Initial Setup Problems
Setting up ARVO took a little longer than expected.
As recommended, I set up a completely new YouTube channel under a different email address than my main channel is on.
ARVO uses some Google APIs (Application Programming Interface) to do its thing with YouTube, so I had to set up an app on Google APIs.
Instructions on how to do this are provided with ARVO but, the OAuth Consent Screen I saw was a little different to the one presented in the training video. Here’s what I saw (click the image for a full-sized view):
Notice the the Application Type defaults to Public. This section of this setup page did not appear in the training videos.
It was only a throwaway comment that non-public apps didn’t need to be verified that alerted me to the fact that I needed to select the Internal option for Application Type.
At the top of the page (not shown in the above screenshot) is a section with the text “Your free trial is waiting: activate now to get $300 credit to explore Google Cloud products. Learn more” and two buttons – DISMISS and ACTIVATE (the default button).
Turns out this is just an ad for Google Cloud products rather than some message indicating that I was in some trial period after having set up an app and that I’d have to pay for it once my trial ended.
No, Google APIs are free to use. Some clarification on that and the Application Type option to use need to be added into the training though.
With those issues sorted out, all other aspects of the Google APIs setup went smoothly.
At the end of setup, you have to get and copy your API keys and paste them into ARVO. Again, this went smoothly.
Setting Up My New YouTube Channel
The next stage was to add my new YouTube channel into ARVO so it could post Livestream videos to it.
A line of text in this section of the app say that before you add a channel, you need to make sure that it’s been Verified and enabled for Livestream events.
Channel verification involved getting YouTube to send a verification code to my mobile phone. Again, a simple process to complete.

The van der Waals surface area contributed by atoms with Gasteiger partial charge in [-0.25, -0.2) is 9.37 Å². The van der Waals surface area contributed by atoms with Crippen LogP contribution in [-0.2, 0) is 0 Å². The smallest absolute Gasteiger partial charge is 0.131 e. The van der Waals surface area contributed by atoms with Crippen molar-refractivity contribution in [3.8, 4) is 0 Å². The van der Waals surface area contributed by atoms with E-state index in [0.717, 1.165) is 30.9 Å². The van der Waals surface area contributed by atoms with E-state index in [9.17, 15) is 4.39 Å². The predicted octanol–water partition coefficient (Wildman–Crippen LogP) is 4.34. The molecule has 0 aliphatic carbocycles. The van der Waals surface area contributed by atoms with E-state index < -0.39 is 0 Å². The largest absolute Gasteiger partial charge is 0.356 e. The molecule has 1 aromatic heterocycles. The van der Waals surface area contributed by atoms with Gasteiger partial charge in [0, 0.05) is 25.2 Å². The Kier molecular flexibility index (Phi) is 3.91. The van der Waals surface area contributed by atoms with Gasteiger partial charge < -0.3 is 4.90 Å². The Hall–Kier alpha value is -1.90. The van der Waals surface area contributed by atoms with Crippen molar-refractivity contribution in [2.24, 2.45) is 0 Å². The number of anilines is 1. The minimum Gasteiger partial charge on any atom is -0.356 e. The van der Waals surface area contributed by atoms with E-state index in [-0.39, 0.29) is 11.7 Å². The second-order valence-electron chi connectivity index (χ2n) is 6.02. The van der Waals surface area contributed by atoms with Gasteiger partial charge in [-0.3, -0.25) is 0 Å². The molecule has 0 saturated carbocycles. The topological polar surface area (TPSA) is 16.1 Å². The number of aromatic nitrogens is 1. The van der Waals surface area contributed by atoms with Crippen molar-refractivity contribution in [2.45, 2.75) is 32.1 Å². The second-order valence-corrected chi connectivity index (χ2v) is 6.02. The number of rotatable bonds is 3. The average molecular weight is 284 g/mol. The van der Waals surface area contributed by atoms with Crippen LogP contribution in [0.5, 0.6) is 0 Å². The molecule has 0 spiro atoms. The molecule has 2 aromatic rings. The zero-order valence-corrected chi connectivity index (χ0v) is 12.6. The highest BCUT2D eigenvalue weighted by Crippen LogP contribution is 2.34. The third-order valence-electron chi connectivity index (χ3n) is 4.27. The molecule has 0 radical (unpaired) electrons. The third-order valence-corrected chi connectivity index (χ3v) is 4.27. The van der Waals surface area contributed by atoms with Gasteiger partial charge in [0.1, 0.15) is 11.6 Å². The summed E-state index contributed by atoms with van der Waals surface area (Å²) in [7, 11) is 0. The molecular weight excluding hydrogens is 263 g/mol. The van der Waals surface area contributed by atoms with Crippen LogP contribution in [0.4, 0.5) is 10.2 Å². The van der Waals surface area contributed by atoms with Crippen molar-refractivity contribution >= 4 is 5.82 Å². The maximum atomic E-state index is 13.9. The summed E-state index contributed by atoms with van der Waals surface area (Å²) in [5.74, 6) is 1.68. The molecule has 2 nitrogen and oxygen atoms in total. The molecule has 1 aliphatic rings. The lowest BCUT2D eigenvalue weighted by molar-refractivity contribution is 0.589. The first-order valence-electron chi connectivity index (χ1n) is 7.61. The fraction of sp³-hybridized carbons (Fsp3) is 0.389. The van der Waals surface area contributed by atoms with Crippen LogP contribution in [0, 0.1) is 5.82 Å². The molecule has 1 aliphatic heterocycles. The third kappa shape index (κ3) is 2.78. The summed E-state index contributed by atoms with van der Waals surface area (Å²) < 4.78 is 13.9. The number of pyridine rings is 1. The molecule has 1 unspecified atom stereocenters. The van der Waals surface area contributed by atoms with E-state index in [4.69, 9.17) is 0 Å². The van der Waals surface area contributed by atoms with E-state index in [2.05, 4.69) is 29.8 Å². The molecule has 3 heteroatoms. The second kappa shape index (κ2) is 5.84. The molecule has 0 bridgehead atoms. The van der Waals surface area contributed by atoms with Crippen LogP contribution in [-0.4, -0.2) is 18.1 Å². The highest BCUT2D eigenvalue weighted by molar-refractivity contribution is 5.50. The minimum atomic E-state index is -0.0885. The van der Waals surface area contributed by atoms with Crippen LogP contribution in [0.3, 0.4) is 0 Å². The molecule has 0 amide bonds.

Finding where to enable Livestreaming in my account was more problematic.
There’s no direct link to this setup section of a YouTube account, at least that I could find.
Here’s the route I took:
- Log into YouTube
- Click on the channel icon at the top right of the screen
- Select the Your Channel menu option
- Scroll down the menu on the left side of that page and click the Settings option. The default page that pops up is Account.
- In the right pane are some account management links. Click on the Channel status and features below the channel icon.
The screen you get to looks like this (again, click the image for a full-size view):
At the top left of this page, you will see your channel icon, channel name and whether the channel has been verified or not.
Below the Copyright Status and Community Guidelines Status are a series of panels.
A number of these are enabled by default. Some you are allowed to enable if you want while you’re ineligible to enable other options until certain criteria have been met.
Live Streaming is disabled by default, so I had to click the Enable link on that panel to turn on that option.
There’s no mention in the ARVO training that it takes 24 hours for YouTube to enable Livestreaming, at least on a new channel.
It might be faster on an established channel, but as I mentioned above, you’re recommended to use a brand new channel just in case something goes wrong.
Better to lose a throwaway channel than your prime channel that you might have uploaded hours of video to, in the past.
The next stage was then to find some Creative Commons videos that I could use in my Livestreams.
I decided the first program I’d target was The One Funnel Away Challenge as the latest round of registrations closed at 9PM ET on Sunday, November 10th and I wanted to get a few livestreams up before that closing date.
Setting Up The Livestreams
I found a video to promote and created thumbnail image for it in PhotoShop. You could always do something similar with Canva, a free web-based tool.